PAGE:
This is part four of a ten-part series on Application Lifecycle Management (ALM) using Visual Studio 2012 and Visual Studio Team Foundation Server 2012. If you missed my previous posts, you may want to read those before continuing (series overview; part one: Teams without Barriers; part two: TFS Online and part three: Tool Overview).
Now that we have seen what results could be achieved by using all or any of the tools above, we will look at what should be your first steps in incrementally adopting Visual Studio as the solution for Application Lifecycle Management (ALM), covering how to get started with your team setup quickly and start using Visual Studio ALM activities at different points in the process. For the purpose of this blog series going forward, I have considered a fictitious project named Fabrikam Fiber, which is widely used for most of the demos in the Microsoft space lately.
Before You Begin
Sign up for Team Foundation Service 2012 on the cloud or install Team Foundation Server 2012 on-premises and put your team’s code under source control.
To sign up for Team Foundation Service on the cloud, please click here. Follow the registration steps and you will have a Team Foundation Service set up for you in seconds. For step-by-step instructions on how to sign up, please refer to my previous blog.
Install the basic configuration with the basic features of TFS on your team’s server. If you would like, you can go back anytime and add features. For step-by-step instructions on how to install Team Foundation Server and Visual Studio ALM please click here.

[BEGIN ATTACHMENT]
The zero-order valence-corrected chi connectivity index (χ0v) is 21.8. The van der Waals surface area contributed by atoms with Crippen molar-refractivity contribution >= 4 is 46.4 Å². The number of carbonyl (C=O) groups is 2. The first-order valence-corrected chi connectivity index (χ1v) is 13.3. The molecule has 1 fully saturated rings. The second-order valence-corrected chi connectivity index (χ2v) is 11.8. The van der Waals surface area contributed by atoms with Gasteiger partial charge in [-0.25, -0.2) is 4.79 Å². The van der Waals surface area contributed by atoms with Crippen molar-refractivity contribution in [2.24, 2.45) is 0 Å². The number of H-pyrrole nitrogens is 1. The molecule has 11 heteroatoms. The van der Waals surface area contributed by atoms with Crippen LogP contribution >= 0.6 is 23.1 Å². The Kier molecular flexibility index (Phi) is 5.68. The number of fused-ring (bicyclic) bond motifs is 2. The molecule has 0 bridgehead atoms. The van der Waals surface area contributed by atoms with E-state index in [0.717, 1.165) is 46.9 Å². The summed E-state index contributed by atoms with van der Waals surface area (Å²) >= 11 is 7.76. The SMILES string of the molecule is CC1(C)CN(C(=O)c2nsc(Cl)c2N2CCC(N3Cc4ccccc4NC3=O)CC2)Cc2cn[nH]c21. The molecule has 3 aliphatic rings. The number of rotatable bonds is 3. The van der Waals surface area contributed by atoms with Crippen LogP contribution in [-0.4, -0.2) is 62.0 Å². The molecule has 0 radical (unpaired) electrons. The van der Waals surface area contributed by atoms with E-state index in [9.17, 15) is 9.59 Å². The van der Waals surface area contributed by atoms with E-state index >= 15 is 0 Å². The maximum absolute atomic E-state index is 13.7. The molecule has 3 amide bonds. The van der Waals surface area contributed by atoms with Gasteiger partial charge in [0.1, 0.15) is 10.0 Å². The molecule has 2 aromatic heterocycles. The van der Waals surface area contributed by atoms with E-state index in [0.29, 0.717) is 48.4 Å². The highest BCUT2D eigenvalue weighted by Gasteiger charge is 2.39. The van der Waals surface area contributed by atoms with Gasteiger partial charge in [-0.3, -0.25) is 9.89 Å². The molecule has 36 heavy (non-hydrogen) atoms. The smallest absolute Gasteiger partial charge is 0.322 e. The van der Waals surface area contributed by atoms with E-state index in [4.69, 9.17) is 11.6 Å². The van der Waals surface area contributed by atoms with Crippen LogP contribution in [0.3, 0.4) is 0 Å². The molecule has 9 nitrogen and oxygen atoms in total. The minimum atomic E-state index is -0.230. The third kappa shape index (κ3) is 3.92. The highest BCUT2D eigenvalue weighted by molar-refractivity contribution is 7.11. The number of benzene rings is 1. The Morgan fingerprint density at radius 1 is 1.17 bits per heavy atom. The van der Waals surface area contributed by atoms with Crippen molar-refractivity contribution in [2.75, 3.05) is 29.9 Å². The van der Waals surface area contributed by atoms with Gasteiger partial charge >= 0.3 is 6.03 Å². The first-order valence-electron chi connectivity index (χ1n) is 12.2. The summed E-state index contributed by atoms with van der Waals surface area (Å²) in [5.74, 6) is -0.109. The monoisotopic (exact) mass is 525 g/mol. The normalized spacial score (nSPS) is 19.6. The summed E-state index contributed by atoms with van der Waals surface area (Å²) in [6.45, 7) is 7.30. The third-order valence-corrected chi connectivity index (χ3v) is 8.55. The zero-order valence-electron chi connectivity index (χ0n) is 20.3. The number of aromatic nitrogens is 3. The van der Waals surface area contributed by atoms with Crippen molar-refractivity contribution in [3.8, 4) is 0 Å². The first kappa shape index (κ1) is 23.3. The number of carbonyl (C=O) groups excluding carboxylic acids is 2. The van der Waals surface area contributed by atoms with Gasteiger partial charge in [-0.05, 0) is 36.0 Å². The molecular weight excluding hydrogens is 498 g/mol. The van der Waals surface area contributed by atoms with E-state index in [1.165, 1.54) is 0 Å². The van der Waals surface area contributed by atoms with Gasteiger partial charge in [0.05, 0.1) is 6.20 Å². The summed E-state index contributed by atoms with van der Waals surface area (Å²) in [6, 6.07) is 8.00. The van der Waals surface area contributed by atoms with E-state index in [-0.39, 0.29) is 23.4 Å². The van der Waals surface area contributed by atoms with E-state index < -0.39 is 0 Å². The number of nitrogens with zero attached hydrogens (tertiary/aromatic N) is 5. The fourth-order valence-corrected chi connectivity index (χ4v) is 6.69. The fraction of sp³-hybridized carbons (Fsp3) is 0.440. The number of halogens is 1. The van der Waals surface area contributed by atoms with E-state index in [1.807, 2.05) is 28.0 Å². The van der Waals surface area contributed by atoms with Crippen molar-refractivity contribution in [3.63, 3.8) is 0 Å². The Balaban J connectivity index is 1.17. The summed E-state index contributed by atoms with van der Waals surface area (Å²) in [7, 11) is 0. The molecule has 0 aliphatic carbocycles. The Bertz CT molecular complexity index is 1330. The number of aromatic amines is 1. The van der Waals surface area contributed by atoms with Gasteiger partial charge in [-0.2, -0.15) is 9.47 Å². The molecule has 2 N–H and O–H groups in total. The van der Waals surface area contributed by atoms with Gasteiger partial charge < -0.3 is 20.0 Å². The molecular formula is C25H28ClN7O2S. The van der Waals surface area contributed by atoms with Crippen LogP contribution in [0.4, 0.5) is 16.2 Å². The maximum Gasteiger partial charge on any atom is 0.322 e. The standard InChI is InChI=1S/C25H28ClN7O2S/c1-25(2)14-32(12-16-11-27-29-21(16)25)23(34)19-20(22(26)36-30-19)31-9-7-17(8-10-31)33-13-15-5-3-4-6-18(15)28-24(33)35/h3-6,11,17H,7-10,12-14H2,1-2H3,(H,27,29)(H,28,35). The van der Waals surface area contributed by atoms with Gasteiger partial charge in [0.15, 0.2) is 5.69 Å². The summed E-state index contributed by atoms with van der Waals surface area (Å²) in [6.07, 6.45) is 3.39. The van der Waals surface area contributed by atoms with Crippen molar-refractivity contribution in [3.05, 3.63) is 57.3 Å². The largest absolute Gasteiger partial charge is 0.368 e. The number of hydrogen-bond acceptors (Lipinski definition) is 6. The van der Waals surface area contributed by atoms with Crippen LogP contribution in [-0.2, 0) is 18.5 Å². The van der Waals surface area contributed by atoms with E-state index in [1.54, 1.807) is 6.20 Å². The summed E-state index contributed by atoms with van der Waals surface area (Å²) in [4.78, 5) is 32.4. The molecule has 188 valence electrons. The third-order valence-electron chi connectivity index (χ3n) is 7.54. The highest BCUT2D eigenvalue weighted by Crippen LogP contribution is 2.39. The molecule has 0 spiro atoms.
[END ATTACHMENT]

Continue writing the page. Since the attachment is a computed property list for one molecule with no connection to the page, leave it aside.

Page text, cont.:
Either of them will give you a source control repository for your code and all the features needed for performing all the ALM activities.
Add source code to version control by connecting your Visual Studio to TFS.
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Once connected to TFS and the code is added to the source control, create a Team Project for your team so you can manage and build the project’s code, organize tests, and track work and bugs in TFS. You can create a team project from the Team Explorer or through the web access for Team Foundation Service. Both of them will direct you to the web version of TFS to create a Team Project.
Fill out the New Team Project Information and create the team project. Note that there is a process template to choose from and you can select what suits you the best whether Scrum, Agile, or CMMI.
Add your team members to the team project. All you need is their Live ID or a Windows user in order to add them to the team.
Set up Continuous Integration (CI) build so the team can identify and fix build issues early.
This can be set up through Visual Studio under Team Explorer or through the web interface for Team Foundation Service.
You can select what type of build you need, such as a Manual one where the build is not triggered by check-ins, a Continuous Integration build which builds for each check-in, Rolling builds, Gated Check-in builds, or Scheduled builds.
You can also select a drop folder if you like or tell TFS to drop it on the server.
Once everything is done, hit Save and the build is created.
Now that you have signed up with Team Foundation Service, added your source code to the source control, created a new Team Project for your team and setup a Continuous Integration (CI) build on the build server, we will explore how to do Backlog Management in my next post in the series.
If you have questions about this blog post, points of view, or development best practices, please leave a comment below, respond on Twitter, or contact us online.